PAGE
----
Julie's News Updates - Keeping you informed

Posted on: January 08, 2019

Julie Shipley

We are proud to announce we have a new member in our team Colette .. Colette will be a major part of our team . Business development and Resourcing our asbestos labour

Julie Shipley .. Contracts Manager At Tradeslink Recruitment

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We Won it -- Halifax

Posted on: January 08, 2019

We are proud to be able to attract a number of Asbestos teams in Halifax long term. And proud we have teams who we know and trust to complete the project . It's a celebration of our success providing long term operatives to long term projects local to them .

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Am I At Risk-

Posted on: January 08, 2019

Am I at risk?

Workers involved in refurbishment, maintenance and other similar trades, could be at risk of exposure to asbestos during their work. This includes:

  • Heating and ventilation engineers
  • Demolition workers
  • Carpenters and joiners
  • Plumbers
  • Roofing contractors
  • Painters and decorators
  • Plasterers
  • Construction workers
  • Fire and burglar alarm installers
  • Shop fitters
  • Gas fitters
  • Computer and data installers
  • General maintenance staff eg caretakers
  • Telecommunications engineers
  • Architects, building surveyors, and other such professionals
  • Cable layers
  • Electricians

This list does not include all occupations at risk from potential exposure to asbestos.

When am I most at risk?

You are most at risk when:

  • the building you are working on was built before the year 2000
  • you are working on an unfamiliar site
  • asbestos-containing materials were not identified before the job was started
  • asbestos-containing materials were identified but this information was not passed on by the people in charge to the people doing the work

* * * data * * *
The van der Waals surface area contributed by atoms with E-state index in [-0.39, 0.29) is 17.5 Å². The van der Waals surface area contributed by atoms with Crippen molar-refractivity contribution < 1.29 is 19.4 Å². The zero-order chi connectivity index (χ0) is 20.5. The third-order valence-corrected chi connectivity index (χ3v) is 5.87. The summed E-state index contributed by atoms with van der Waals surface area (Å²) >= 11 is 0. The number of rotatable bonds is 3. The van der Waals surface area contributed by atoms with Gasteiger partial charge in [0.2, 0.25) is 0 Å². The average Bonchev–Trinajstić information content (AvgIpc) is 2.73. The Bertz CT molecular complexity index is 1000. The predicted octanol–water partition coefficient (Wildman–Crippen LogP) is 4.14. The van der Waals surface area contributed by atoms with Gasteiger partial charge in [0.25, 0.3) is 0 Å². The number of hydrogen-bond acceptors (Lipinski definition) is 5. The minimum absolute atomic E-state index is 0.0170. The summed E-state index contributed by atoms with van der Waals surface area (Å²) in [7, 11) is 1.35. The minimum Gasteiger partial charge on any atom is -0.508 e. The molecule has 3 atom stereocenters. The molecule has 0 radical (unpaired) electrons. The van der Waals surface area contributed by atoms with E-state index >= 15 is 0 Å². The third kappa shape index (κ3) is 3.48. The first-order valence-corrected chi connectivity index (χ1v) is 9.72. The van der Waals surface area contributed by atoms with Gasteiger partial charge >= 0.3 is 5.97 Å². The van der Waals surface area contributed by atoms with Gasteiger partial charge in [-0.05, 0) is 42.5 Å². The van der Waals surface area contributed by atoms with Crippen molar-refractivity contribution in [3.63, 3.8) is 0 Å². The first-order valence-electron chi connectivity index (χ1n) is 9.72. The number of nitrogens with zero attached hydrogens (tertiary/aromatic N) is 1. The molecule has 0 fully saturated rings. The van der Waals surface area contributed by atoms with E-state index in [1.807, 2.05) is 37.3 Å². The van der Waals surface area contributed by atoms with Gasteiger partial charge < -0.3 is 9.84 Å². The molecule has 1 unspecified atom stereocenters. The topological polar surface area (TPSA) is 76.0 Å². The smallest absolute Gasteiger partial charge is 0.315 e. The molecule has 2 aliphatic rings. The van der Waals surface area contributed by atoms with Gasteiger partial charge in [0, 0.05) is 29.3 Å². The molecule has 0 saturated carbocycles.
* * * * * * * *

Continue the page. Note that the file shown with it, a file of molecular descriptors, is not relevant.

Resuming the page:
• you haven’t done a risk assessment
  • you don't know how to recognise and work safely with asbestos
  • you have not had appropriate information, instruction and training
  • you know how to work safely with asbestos, but you choose to put yourself at risk by not following proper precautions, perhaps to save time or because no one else is following proper procedures


  • you can't see or smell asbestos fibres in the air
  • the effects of being exposed to asbestos take many years to show up - avoid breathing it in now
  • people who smoke and are also exposed to asbestos fibres are at a much greater risk of developing lung cancer
  • asbestos is only a danger when fibres are made airborne and breathed in
  • as long as the asbestos is in good condition and it is located somewhere where it can’t be easily damaged then it shouldn’t be a risk to you

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Why is asbestos dangerous?

Posted on: January 07, 2019

According to the Health and Safety Executive (HSE), asbestos is responsible for 4,500 deaths a year, and is the biggest single cause of occupationally-related deaths. This is likely to be an underestimate because this figure only includes those that have been reported and proved as being attributable to exposure to asbestos.

Asbestos containing materials (ACMs) are potentially harmful as they can release dust or fibres into the air, which can be inhaled or ingested and if small enough, can pass deep into the lungs.